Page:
alimony for his wife as ordered by the
court at the time the decree was graiited.
divorcing him from his wife.
The department of justice has for
arded to District Attorney Milchrist the
final papers in the Hennepin cansl cise.
tie is expected to begin condemnation
proceedings on behalf of the government
where the property owners have refused
to convey title of the right of way.
The fact that A. J. Blethen has gone
back to his old love and repurchased the
Minneapolis Tribune has been a most
distressing blow to the republicans of
Rock Island, whose hopes of his giving
them a lively paper here, have teen com
Tonight and tomorrow night will be
th fast mesmeric entertainments at Turner
hall. Persons desiring to try the n es
metis m belter go upon the stage. Prif.
Parker is still drawing large houses nd
mesmerizing different people every night.
Attend the two last lectures; they will be
Rev. Henry Wallace, formerly pas .or
of the United Presbyterian church of t lis
city, will preach ther nextSucdiy morn
ing. Mr. Wallace has many friends in
Rock Island who will be glad to heir
him. Mr. and Mrs. Wallace expect to
sail for Europe next Thursday from New
W. H. Muncer has relumed home af
ter having been engaged for 30 days in
weighing mail between Chicago ar.d
Burlington on the C, B. & Q. real.
Thirty-five to 40 tons were weighed each
nomine coming cut of Chicago. J. H.
Cleland has just completed a similar tsi
onthe Cable branch of the R. I. & P.
Wednesday evening a Davenport spo t
bet a Rock Island sport $500 that Dix' r
the colored feather weight, could .hit:
Con. Doyle, now in this city, and ?.J
side was put up in a Rock Island saiooi
as a forfeit. Yesterday, however, after
considerable discussion and no little ex
citement, the money was withdrawn ani
the bet declared off.
The little Yernon brothers, who it wil
be remembered, gave such a delightful
musical entertainment at the First Bap
tist church a year cr so &zo, have beet
engaeed again to sing and play at tht
same church next Thursday evening.
inere are tnree ot taem. wao p;av re
spectively the piano, piccolo and violin
ceilo, and ail of them are woniers. Sid
ney, the eldest, is bu t 10 years old. How
ard seven and Perry five.
Two Kinds of YTalks.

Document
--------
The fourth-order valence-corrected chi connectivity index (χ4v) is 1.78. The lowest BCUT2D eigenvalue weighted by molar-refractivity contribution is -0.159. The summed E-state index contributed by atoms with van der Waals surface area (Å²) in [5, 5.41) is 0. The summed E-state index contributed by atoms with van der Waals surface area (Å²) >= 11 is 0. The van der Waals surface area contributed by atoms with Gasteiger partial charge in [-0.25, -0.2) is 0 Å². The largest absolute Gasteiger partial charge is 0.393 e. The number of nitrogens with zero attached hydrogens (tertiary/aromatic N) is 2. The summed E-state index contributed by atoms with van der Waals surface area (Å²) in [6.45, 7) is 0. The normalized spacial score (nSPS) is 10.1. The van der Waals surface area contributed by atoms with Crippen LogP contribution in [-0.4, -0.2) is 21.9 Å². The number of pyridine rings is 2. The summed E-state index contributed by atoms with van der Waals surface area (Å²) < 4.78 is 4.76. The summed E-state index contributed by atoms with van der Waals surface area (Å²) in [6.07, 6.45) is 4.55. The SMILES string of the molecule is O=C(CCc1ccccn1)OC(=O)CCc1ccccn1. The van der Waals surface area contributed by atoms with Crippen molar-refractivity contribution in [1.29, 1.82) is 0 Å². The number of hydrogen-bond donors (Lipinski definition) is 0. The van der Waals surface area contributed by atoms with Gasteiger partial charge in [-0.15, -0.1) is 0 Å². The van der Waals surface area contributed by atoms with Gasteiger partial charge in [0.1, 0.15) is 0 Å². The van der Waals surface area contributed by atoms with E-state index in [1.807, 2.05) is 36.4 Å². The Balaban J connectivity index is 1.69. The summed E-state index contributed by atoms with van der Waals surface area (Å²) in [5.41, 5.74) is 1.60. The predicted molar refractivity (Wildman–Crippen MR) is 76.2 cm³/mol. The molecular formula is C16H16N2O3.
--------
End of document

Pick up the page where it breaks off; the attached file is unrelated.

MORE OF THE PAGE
Look at the methodical walk of the ser
ried mass cf clerks and others in a position
more or Independent. They are slaves to
the clock, and to the routine to which
their daily hours are devoted. Do they not
walk oddly alike? And well they may, fot
they are alike at least in so far as they
are integers to help forward the routine
business work of the world. Their very
steps seem to say: "I am one of those who
have to be here at such and such a time,
and there at such a time. I must not de
lay. I must hie me to my work."
It i3 the same with soldiers. They, too,
are like so many spokes in a great wheel.
In sweet contrast there is the self made
man. He may bavo been a clerk like
others in his younger days. If so there is
a touch of it still in las gait. But there is
also much more. It has developed iuto a
strut of the first water. He holds his head
high so that all may look at him, and it
they will follow an example may model
themselves upon him. "Behold me!" he
seems to say; "I am what I have made my
self! Did you ever see anything so remark
able?" All the Year Koand.
A father who is fond of telling his little
son about the famous men of old time was
talking the other day about one of his fa
vorite heroes, Philip of Macedon.
"I think he should have been called
Philip the Great,' " he said.
Just at that moment Aunt Sally, the
colored servant, came in. She caught the
last three words.
"Fill up de grate?" she cried. "Why, I'se
jes' put a hod o' coal onl" Youth's Com
panion. The ocean is a huge spring, containing
not only salt, but many other minerals, in
solution. The Dead sea is charged with
such elements almost to saturation. Only
distilled water is pure. By distillation sea
water itself is rendered drinkable, though
Dancing at Sprinnr Cove Saturday eve
nine. List car at 12 o'clock.
THE SEAL DISPUTE,
Another Series of Questions
Proposed by Blaine.
SALISBUSY'S PEOPOSALS REJECTED,
And Some Modification Matte In Those
of the Vnltcil .Slate A C omplement to
the Claims for Damages The Mare
Clansum Claim Entirely Repudiated
A lew More I'acls as to Inw John Bull
Claims Jurisdiction A Distinction
That His Lordship Fails to Recognize.